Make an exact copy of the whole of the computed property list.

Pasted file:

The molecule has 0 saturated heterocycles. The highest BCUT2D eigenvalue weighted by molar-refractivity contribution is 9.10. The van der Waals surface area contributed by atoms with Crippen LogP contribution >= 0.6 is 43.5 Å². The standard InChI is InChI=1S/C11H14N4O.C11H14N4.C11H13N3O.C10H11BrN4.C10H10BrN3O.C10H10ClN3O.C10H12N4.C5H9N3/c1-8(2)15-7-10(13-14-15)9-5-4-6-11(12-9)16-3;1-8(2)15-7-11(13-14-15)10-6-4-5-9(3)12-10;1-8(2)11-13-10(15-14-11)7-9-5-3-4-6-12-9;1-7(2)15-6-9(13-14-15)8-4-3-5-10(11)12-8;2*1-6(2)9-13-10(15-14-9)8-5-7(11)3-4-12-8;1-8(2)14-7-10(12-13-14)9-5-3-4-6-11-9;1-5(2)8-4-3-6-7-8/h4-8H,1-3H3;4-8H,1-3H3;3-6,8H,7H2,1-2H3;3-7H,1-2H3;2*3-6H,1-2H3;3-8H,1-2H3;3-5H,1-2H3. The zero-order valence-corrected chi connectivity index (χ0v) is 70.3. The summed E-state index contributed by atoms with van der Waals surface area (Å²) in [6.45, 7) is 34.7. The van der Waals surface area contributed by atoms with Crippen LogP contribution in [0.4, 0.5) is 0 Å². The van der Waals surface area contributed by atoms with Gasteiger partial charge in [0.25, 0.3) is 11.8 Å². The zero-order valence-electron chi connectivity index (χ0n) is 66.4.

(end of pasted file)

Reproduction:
The molecule has 0 saturated heterocycles. The highest BCUT2D eigenvalue weighted by molar-refractivity contribution is 9.10. The van der Waals surface area contributed by atoms with Crippen LogP contribution >= 0.6 is 43.5 Å². The standard InChI is InChI=1S/C11H14N4O.C11H14N4.C11H13N3O.C10H11BrN4.C10H10BrN3O.C10H10ClN3O.C10H12N4.C5H9N3/c1-8(2)15-7-10(13-14-15)9-5-4-6-11(12-9)16-3;1-8(2)15-7-11(13-14-15)10-6-4-5-9(3)12-10;1-8(2)11-13-10(15-14-11)7-9-5-3-4-6-12-9;1-7(2)15-6-9(13-14-15)8-4-3-5-10(11)12-8;2*1-6(2)9-13-10(15-14-9)8-5-7(11)3-4-12-8;1-8(2)14-7-10(12-13-14)9-5-3-4-6-11-9;1-5(2)8-4-3-6-7-8/h4-8H,1-3H3;4-8H,1-3H3;3-6,8H,7H2,1-2H3;3-7H,1-2H3;2*3-6H,1-2H3;3-8H,1-2H3;3-5H,1-2H3. The zero-order valence-corrected chi connectivity index (χ0v) is 70.3. The summed E-state index contributed by atoms with van der Waals surface area (Å²) in [6.45, 7) is 34.7. The van der Waals surface area contributed by atoms with Crippen LogP contribution in [0.4, 0.5) is 0 Å². The van der Waals surface area contributed by atoms with Gasteiger partial charge in [0.25, 0.3) is 11.8 Å². The zero-order valence-electron chi connectivity index (χ0n) is 66.4.